Middle Eastern Dance, popularly referred to as bellydance, is one of the world’s oldest dances, having been used as a means of worshipping the sacred, preparing women for childbirth, celebrating life’s joys and mourning its tragedies. It was also used as a means of storytelling and passing traditions. It is believed to have it roots in the Romany people (known less affectionately as Gypsies) as they migrated out of India and spread all across Northern Africa, the Middle East, to Turkey (where they still heavily influence the dance style), then east to Hungary and Romania, and even as far as the western provinces of what became the Soviet Union. As these people spread, bringing with them their music and dance traditions, they blended into these new societies, forever changing the dance and musical expressions of all the people they encountered.

True Middle Eastern Dance is NOT the seductive, sexual dance that many have been led to believe. This misconception is the invention of Hollywood. There is no mixed couple dancing and the women do not dance for the men. In the Middle East, the sexes are strictly segregated and promiscuity was, and still is, punishable by death; therefore mothers, especially of this region, would NEVER instruct their daughters to dance in a sexual, thus life threatening, manner. True, the “favored wife” or slave girl may have occasionally danced for her Sultan in his chambers, though more often than not, she danced for him once and was relegated to the harem for the rest of her life, frequently left pregnant. It became the job of the older women of the harem to teach the young girl what to do next. The sensuality of the dance comes from a woman discovering and celebrating her femininity and, traditionally, was performed by women for women as it mimics the natural movements of the female form.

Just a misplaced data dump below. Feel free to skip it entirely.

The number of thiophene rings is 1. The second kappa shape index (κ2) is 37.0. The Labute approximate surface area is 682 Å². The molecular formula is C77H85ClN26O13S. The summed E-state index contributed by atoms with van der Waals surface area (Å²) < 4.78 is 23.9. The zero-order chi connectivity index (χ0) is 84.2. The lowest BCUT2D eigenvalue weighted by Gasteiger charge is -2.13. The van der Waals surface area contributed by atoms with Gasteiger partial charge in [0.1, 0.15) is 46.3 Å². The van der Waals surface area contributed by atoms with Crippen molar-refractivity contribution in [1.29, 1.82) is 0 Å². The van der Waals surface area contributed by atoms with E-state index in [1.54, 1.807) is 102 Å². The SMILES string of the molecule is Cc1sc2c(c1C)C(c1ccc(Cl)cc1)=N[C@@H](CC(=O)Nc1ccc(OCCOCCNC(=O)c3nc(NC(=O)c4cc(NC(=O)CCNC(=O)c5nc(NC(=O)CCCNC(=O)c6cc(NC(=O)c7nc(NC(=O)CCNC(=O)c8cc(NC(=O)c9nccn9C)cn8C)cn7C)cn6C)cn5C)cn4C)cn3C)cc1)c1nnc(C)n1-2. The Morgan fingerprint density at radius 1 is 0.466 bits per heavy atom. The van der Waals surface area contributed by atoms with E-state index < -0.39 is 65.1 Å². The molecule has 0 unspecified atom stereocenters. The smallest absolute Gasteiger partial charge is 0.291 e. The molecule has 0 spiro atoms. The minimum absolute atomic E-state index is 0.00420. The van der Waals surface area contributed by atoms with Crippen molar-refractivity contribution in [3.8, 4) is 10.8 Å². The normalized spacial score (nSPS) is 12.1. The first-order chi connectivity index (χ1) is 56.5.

This is not to exclude the men. Contrary to popular belief, bellydancing is not a strictly feminine dance. Middle Eastern males have a strong history of bellydancing. In fact, male performers were once considered more reputable than females and were often seen dancing in public, whereas females rarely danced publicly. Though the movements are similar, male bellydancers do not imitate women, and their dance is naturally more masculine as their body mechanics differ. In fact, many moves are easier for males.

In the United States, this beautiful art has exploded into many different styles:

Raks Sharqi – The cabaret (term not to be confused with European definition meaning risqué) form seen in modern Middle Eastern nightclubs. In America, Raks Sharqi has been nicknamed “American Glitter” and is a more controlled, internal form of the dance, always performed with an upright, raised, elegant posture. The American style often incorporates props such as veils or swords and includes floorwork. Google Sadie Marquardt for style sample.

Turkish Cabaret – Movements are often bigger and more exuberant than those of the Egyptian style, which is more restrained. Turkish has been likened to Jazz dancing while Egyptian has been compared to Ballet. The Turkish Cabaret costumes are just as glamorous as the Egyptian costumes, just a little less modest. Google Turkish bellydancer Didem.

American Tribal – The American Tribal Style (ATS) was born in San Francisco in the 70’s and is characterized by distinctive costuming, posture, and synchronized movements, usually with improvisational dancing by a group of dancers. A remote presence is maintained with virtually no interaction with the audience. Look up FatChanceBellyDance.

Fusion – This is probably one of the fastest growing styles, an outgrowth of the Tribal Style Movement. This style of dance borrows some techniques and movements from American Tribal Style, but also adds movements from Yoga, Bhangara, Flamenco, African, Latin, Burlesque, and sometimes Asian. Tribal Fusion and Gothic Tribal would fall under this category.

Other forms include Greek, Persian, Lebanese, Gypsy, Goddess, and Folkloric forms among many others. There are as many forms of the dance as tribes and families in the Middle East. Many of the folkloric styles are dying out as the populations become victims of genocide and/or fundamentalist governments, while other styles evolve to become a modern continuation of this beautiful art.

Hugs and Shimmies,